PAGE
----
Remember, all Medigap plans are federally regulated, so the coverage they offer is about 99% the same. However pricing can vary according to the geographical area where you reside, so be sure to shop around. Note: CoverRight does all the leg work for you and will show you all the plans in your area and the associated costs.

Which Medicare Supplement Plan Should You Consider? Plan G, Plan N, or one of the others?

As you shop for a Medicare Supplement Plan, you will learn that there are 10 different government-approved plans in most states. The two most popular are Medicare Supplement Plan G and Medicare Supplement Plan N.

Neither Plan G nor Plan N covers your Part B deductible, which is $226 in 2023. But once you have met that deductible for the year, your plan will pay the rest.

Both Plan G and Plan N policies cover many of the costs that Original Medicare doesn’t. For instance, they will cover:

  • Blood (first 3 pints you receive)
  • Foreign travel emergency care (may vary by policy)
  • Medicare Part A coinsurance and hospital costs
  • Medicare Part B coinsurance
  • Part A hospice care coinsurance or copayment
  • Skilled nursing facility coinsurance
  • Your Medicare Part A deductible ($1,600 in 2023)

Note that Supplement Plan G policies cost more and provide more extensive coverage than Plan N policies do. Plan N policies will not cover certain add-on charges that health care providers can add to your bill.

In addition, Plan N policies do not cover copays for office visits. So read the fine print. You could learn, for example, that your Plan N policy will only pay for your emergency room visit if you are admitted as an inpatient; if you are not, you could be hit with a hefty bill for your visit.

The bottom line is, to learn everything you can about your policy type before you enroll, and get some expert guidance.

And Make Sure You add a Medicare Drug Plan (Part D) to Your Medigap Coverage

In addition to your Medigap plan, you must enroll in a drug plan,  Medicare Part D to cover your prescription drugs (you need a plan even if you don’t take any medications.)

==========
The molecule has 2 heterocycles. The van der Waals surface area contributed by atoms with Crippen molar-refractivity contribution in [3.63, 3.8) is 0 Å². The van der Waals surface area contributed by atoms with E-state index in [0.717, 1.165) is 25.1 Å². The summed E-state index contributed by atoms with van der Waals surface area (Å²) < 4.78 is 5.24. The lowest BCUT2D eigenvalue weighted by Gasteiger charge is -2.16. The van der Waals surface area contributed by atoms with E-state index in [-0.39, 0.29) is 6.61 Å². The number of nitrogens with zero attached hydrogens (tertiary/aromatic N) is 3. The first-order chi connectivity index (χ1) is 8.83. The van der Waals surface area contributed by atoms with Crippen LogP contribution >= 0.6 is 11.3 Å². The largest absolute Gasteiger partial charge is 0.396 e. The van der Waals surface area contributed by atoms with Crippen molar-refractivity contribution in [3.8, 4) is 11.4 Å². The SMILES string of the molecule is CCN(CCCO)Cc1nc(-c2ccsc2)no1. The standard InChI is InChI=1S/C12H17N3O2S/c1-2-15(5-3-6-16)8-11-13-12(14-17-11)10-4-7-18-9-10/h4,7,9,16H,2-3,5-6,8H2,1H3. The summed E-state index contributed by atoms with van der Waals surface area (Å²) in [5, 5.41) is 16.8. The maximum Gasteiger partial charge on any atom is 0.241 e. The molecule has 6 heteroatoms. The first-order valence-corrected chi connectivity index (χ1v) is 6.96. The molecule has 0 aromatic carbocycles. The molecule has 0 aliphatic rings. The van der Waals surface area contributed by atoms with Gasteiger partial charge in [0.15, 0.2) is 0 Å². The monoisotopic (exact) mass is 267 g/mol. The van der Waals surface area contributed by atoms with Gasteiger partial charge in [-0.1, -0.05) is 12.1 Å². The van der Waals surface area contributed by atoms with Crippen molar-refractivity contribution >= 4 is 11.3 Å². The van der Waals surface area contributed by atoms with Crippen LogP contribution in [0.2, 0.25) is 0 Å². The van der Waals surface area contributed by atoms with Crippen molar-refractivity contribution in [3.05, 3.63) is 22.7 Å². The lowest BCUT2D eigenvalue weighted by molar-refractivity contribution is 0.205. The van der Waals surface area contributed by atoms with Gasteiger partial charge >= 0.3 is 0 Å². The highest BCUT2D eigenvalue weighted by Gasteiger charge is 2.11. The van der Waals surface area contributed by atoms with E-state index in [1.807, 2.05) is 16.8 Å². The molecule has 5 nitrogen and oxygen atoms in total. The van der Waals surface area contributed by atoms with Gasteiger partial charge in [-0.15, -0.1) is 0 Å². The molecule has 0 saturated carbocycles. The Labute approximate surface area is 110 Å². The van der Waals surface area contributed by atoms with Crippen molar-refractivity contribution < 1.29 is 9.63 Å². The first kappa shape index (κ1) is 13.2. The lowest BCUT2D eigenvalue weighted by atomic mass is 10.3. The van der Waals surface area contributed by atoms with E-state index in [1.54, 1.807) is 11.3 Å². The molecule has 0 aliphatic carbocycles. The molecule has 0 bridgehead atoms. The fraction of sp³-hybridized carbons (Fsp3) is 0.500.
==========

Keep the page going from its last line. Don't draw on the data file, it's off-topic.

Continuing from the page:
Talk with a qualified and licensed Medicare licensed insurance agent at CoverRight to help you find the best Part D plan to meet your needs! If you do not get the drug coverage you need during your initial enrollment in a Medigap/Medicare Supplement policy, adding it later will result in penalties and a potential gap in coverage.

Ask the right questions and get the right advice early in your decision-making process. If you get the right policy the first time you enroll, you stand a much better chance of being a happy Medicare recipient who sets everything up correctly on the first try and then goes on to have the right coverage, economically priced, in the months and years ahead.

CoverRight is on a mission to make the Medicare plan selection process easy to understand and help you find the best Medicare plans suited to your specific situation.

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Barry Lenson

Barry’s is an experienced writer who's most recent book projects have included "The Digital Health Revolution" and "Connecting Health Care," for which he served as writer and editor for the author Kevin Pereau. Barry’s own books include the self-help bestseller "Good Stress, Bad Stress." Barry writes blogs for Tortal Training, Ingage Consulting, Specialty Metals Smelters and Refiners, and other clients.